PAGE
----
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Neoglacial Lacustrine Sedimentation and Ice Advance, Glacier Bay, Alaska

Please use this identifier to cite or link to this item: http://hdl.handle.net/1811/48691

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Title: Neoglacial Lacustrine Sedimentation and Ice Advance, Glacier Bay, Alaska
Creators: Goodwin, Robert Glenn
Keywords: Lacustrine sediments
Glacier Bay, Alaska
Glacial geology
Muir Inlet, Alaska
Issue Date: 1984
Publisher: Institute of Polar Studies, The Ohio State University.
Citation: Goodwin, Robert Glenn. 1984. Neoglacial Lacustrine Sedimentation and Ice Advance, Glacier Bay, Alaska. Institute of Polar Studies Report 79, Institute of Polar Studies, The Ohio State University, Columbus, 183 pages.
Series/Report no.: Institute of Polar Studies Report 79
Abstract: Glacier Bay, roughly 58°N to 59°N latitude and l36°W to 138°W longitude, experienced one of the most pronounced Neoglacial (late Holocene) ice advances in southeast Alaska. Previous field studies and physiographic arguments suggest that the west arm of the bay was filled by ice before the east arm, Muir Inlet, was filled. It has also been suggested that fine-grained clastic sediments within sequences of Holocene gravels in the Muir Inlet region record episodes of damming of the inlet by ice of the west arm. Exposures of these sediments were investigated from 1977 to 1979 in order to evaluate their environment of deposition and to correlate and date them. Stratification sequences and primary structures within the sediments suggest deposition in a lake or lakes into which ice-bergs actively discharged. The varied stratigraphic position of fine sediments within the Holocene sections allows the interpretation of more than one glacial advance. Mineralogically and palynologically the sediments all are quite similar. Varve counts obtained from rhythmically bedded silt-clay couplets failed to provide data useful for correlation purposes. The counts do suggest short (several hundred year) periods of lacustrine deposition at anyone site, provided the couplets are annual. The paleomagnetic signature of the deposits suggests at least two periods of lake formation (and therefore ice-damming). Radiocarbon dates and comparison to a dated magnetic record from southern Europe suggest ice advance and damming of Muir Inlet about 2900-2600 years BP. This was followed by a short retreat during which soil profiles developed on some lacustrine sediments. At 1700-1500 years BP, another advance and damming event occurred. An older advance in the west arm has been suggested at 4500-4200 years BP based on a radiocarbon date beneath glacial till, and a younger advance from 700-200 years BP resulted in furthest Neoglacial advance in Glacier Bay. However, neither of these events is represented in the lacustrine sediments of the Muir Inlet region.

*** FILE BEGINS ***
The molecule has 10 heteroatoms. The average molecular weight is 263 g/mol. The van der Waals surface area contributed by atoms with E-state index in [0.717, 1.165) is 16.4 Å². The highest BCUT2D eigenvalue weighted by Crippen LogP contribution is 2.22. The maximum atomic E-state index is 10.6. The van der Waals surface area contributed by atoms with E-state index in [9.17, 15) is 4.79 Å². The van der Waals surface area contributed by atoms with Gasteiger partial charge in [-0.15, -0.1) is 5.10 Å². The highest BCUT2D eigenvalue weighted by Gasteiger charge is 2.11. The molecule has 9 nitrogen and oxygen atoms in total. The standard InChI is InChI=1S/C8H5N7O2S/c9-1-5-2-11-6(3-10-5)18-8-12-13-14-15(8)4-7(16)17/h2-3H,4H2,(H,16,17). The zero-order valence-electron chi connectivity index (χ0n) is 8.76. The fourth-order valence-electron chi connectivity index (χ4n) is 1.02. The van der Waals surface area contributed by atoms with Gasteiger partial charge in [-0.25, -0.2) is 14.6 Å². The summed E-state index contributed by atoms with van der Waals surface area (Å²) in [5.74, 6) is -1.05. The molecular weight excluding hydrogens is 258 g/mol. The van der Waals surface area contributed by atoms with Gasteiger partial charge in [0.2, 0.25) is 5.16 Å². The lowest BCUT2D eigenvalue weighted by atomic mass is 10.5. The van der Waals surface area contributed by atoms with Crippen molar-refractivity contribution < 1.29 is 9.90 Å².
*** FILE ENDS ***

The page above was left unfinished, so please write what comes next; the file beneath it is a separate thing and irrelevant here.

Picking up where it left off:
URI: http://hdl.handle.net/1811/48691
ISSN: 0078-415X
Rights: Copyright 1982 by Robert Glenn Goodwin, used by permission of the author.
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